The Boy Scouts of America has said it may soon give sponsors of units the authority to decide whether to accept gays as scouts and leaders.
It would be a potentially dramatic retreat from a nationwide no-gays policy that has provoked relentless protests.
Under the change now being discussed, the different religious and civic groups that sponsor scout units would be able to decide for themselves how to address the issue.
They could either maintain an exclusion of gays, as is now required of all units, or open up their membership.
Gay-rights activists were elated at the prospect of change, sensing another milestone to go along with recent advances for same-sex marriage and the end of the ban on gays serving openly in the US military.
However, Southern Baptist leaders, who consider homosexuality a sin, were furious about the possible change.
They said its approval might encourage Southern Baptist churches to support other boys' organisations instead of the BSA.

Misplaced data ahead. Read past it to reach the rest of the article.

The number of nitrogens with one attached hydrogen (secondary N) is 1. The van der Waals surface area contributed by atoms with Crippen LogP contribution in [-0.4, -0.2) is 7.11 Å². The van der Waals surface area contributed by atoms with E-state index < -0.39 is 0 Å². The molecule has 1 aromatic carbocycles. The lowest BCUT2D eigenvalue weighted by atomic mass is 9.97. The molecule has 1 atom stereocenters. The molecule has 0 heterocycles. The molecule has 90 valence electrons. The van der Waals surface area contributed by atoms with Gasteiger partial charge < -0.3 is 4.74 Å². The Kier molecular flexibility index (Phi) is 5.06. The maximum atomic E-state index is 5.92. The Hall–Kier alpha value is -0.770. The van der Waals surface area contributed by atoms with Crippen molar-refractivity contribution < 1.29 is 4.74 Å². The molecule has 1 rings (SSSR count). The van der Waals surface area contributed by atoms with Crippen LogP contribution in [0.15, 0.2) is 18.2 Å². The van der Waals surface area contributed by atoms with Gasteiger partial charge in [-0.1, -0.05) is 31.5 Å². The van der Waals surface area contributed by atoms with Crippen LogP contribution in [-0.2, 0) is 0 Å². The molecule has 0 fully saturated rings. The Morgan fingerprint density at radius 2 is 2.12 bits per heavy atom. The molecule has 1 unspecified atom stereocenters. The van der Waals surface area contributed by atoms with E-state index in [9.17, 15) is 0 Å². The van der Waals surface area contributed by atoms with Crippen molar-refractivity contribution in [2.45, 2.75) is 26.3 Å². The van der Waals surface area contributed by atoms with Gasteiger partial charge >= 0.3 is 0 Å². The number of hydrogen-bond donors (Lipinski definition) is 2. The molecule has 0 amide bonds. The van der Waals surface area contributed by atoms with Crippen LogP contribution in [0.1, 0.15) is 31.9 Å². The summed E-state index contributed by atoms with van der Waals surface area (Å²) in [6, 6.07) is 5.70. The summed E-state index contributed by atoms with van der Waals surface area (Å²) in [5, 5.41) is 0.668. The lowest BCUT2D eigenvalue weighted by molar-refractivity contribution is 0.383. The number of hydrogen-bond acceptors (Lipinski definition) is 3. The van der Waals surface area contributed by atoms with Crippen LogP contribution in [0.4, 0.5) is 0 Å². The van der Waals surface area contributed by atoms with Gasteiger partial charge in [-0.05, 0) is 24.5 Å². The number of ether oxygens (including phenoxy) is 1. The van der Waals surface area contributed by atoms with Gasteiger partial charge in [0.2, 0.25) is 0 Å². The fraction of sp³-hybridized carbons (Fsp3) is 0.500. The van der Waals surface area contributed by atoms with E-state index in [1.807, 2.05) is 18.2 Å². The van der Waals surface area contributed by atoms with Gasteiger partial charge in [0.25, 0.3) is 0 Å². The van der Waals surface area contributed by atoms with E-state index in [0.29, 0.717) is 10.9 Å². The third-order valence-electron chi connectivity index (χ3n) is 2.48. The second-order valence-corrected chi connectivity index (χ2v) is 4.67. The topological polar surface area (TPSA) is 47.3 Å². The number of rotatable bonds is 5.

The announcement of the possible change comes after years of protests over the no-gays policy, including petition campaigns that have prompted some corporations to suspend donations to the Boy Scouts.
BSA spokesman Deron Smith said that under the proposed change "the Boy Scouts would not, under any circumstances, dictate a position to units, members, or parents".
Mr Smith said the change could be announced as early as next week, after BSA's national board concludes a regularly scheduled meeting on 6 February.
The meeting will be closed to the public.
The BSA, which celebrated its 100th anniversary in 2010, has long excluded both gays and atheists.
Mr Smith said a change in the policy toward atheists was not being considered, and that the BSA continued to view "Duty to God" as one of its basic principles.
Protests over the no-gays policy gained momentum in 2000, when the US Supreme Court upheld the BSA's right to exclude gays.
Scout units lost sponsorships by public schools and other entities that adhered to non-discrimination policies, and several local scout councils made public their displeasure with the policy.
More recently, shipping giant UPS Inc and drug-manufacturer Merck announced that they were halting donations from their charitable foundations to the Boy Scouts as long as the no-gays policy was in force.